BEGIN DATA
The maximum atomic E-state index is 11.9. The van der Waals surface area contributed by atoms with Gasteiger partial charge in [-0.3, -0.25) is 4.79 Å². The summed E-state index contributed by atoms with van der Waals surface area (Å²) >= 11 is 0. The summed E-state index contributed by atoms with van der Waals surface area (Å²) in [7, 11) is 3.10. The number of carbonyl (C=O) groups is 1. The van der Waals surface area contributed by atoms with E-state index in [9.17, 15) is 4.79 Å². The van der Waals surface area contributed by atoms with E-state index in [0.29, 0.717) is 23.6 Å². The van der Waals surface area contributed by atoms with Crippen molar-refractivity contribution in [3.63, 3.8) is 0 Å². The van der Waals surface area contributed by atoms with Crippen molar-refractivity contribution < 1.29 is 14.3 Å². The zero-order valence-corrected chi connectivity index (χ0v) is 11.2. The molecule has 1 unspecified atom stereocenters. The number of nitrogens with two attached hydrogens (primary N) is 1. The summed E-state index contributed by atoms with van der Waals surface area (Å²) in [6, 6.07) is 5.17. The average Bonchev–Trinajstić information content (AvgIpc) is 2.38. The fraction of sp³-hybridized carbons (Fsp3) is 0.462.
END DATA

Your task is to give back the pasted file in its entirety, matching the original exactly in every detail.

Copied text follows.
The maximum atomic E-state index is 11.9. The van der Waals surface area contributed by atoms with Gasteiger partial charge in [-0.3, -0.25) is 4.79 Å². The summed E-state index contributed by atoms with van der Waals surface area (Å²) >= 11 is 0. The summed E-state index contributed by atoms with van der Waals surface area (Å²) in [7, 11) is 3.10. The number of carbonyl (C=O) groups is 1. The van der Waals surface area contributed by atoms with E-state index in [9.17, 15) is 4.79 Å². The van der Waals surface area contributed by atoms with E-state index in [0.29, 0.717) is 23.6 Å². The van der Waals surface area contributed by atoms with Crippen molar-refractivity contribution in [3.63, 3.8) is 0 Å². The van der Waals surface area contributed by atoms with Crippen molar-refractivity contribution < 1.29 is 14.3 Å². The zero-order valence-corrected chi connectivity index (χ0v) is 11.2. The molecule has 1 unspecified atom stereocenters. The number of nitrogens with two attached hydrogens (primary N) is 1. The summed E-state index contributed by atoms with van der Waals surface area (Å²) in [6, 6.07) is 5.17. The average Bonchev–Trinajstić information content (AvgIpc) is 2.38. The fraction of sp³-hybridized carbons (Fsp3) is 0.462.